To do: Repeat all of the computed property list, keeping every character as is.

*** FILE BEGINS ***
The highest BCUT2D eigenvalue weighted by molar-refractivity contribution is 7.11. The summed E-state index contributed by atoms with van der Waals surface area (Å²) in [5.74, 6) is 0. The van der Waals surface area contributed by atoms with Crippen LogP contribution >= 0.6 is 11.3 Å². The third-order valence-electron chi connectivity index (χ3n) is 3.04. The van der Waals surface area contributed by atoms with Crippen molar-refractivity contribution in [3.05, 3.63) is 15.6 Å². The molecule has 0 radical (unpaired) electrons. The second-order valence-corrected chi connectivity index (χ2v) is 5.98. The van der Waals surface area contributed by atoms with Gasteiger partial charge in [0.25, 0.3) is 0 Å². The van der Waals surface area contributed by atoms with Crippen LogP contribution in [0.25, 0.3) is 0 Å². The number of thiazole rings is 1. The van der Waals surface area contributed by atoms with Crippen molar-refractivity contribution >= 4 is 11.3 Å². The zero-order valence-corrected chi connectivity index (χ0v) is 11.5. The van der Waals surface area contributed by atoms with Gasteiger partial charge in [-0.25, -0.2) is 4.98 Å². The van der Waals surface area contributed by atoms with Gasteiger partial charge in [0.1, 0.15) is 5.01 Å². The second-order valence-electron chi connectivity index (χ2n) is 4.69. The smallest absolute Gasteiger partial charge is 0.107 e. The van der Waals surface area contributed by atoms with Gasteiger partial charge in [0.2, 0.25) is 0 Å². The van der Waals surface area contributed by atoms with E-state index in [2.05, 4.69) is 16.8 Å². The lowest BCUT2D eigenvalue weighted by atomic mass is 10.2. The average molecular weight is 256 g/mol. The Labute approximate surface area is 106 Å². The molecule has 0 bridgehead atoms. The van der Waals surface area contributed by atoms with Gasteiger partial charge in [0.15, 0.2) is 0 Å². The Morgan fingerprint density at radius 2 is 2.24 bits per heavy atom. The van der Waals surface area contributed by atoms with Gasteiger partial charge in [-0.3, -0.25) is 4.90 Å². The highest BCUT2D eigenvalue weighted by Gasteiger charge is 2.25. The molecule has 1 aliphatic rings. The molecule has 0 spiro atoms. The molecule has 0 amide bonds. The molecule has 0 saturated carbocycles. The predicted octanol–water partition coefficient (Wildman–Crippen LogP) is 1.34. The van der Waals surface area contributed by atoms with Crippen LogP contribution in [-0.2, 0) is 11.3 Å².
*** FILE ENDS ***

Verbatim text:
The highest BCUT2D eigenvalue weighted by molar-refractivity contribution is 7.11. The summed E-state index contributed by atoms with van der Waals surface area (Å²) in [5.74, 6) is 0. The van der Waals surface area contributed by atoms with Crippen LogP contribution >= 0.6 is 11.3 Å². The third-order valence-electron chi connectivity index (χ3n) is 3.04. The van der Waals surface area contributed by atoms with Crippen molar-refractivity contribution in [3.05, 3.63) is 15.6 Å². The molecule has 0 radical (unpaired) electrons. The second-order valence-corrected chi connectivity index (χ2v) is 5.98. The van der Waals surface area contributed by atoms with Gasteiger partial charge in [0.25, 0.3) is 0 Å². The van der Waals surface area contributed by atoms with Crippen LogP contribution in [0.25, 0.3) is 0 Å². The number of thiazole rings is 1. The van der Waals surface area contributed by atoms with Crippen molar-refractivity contribution >= 4 is 11.3 Å². The zero-order valence-corrected chi connectivity index (χ0v) is 11.5. The van der Waals surface area contributed by atoms with Gasteiger partial charge in [-0.25, -0.2) is 4.98 Å². The van der Waals surface area contributed by atoms with Gasteiger partial charge in [0.1, 0.15) is 5.01 Å². The second-order valence-electron chi connectivity index (χ2n) is 4.69. The smallest absolute Gasteiger partial charge is 0.107 e. The van der Waals surface area contributed by atoms with Gasteiger partial charge in [0.2, 0.25) is 0 Å². The van der Waals surface area contributed by atoms with E-state index in [2.05, 4.69) is 16.8 Å². The lowest BCUT2D eigenvalue weighted by atomic mass is 10.2. The average molecular weight is 256 g/mol. The Labute approximate surface area is 106 Å². The molecule has 0 bridgehead atoms. The van der Waals surface area contributed by atoms with Gasteiger partial charge in [0.15, 0.2) is 0 Å². The Morgan fingerprint density at radius 2 is 2.24 bits per heavy atom. The van der Waals surface area contributed by atoms with Gasteiger partial charge in [-0.3, -0.25) is 4.90 Å². The highest BCUT2D eigenvalue weighted by Gasteiger charge is 2.25. The molecule has 1 aliphatic rings. The molecule has 0 spiro atoms. The molecule has 0 amide bonds. The molecule has 0 saturated carbocycles. The predicted octanol–water partition coefficient (Wildman–Crippen LogP) is 1.34. The van der Waals surface area contributed by atoms with Crippen LogP contribution in [-0.2, 0) is 11.3 Å².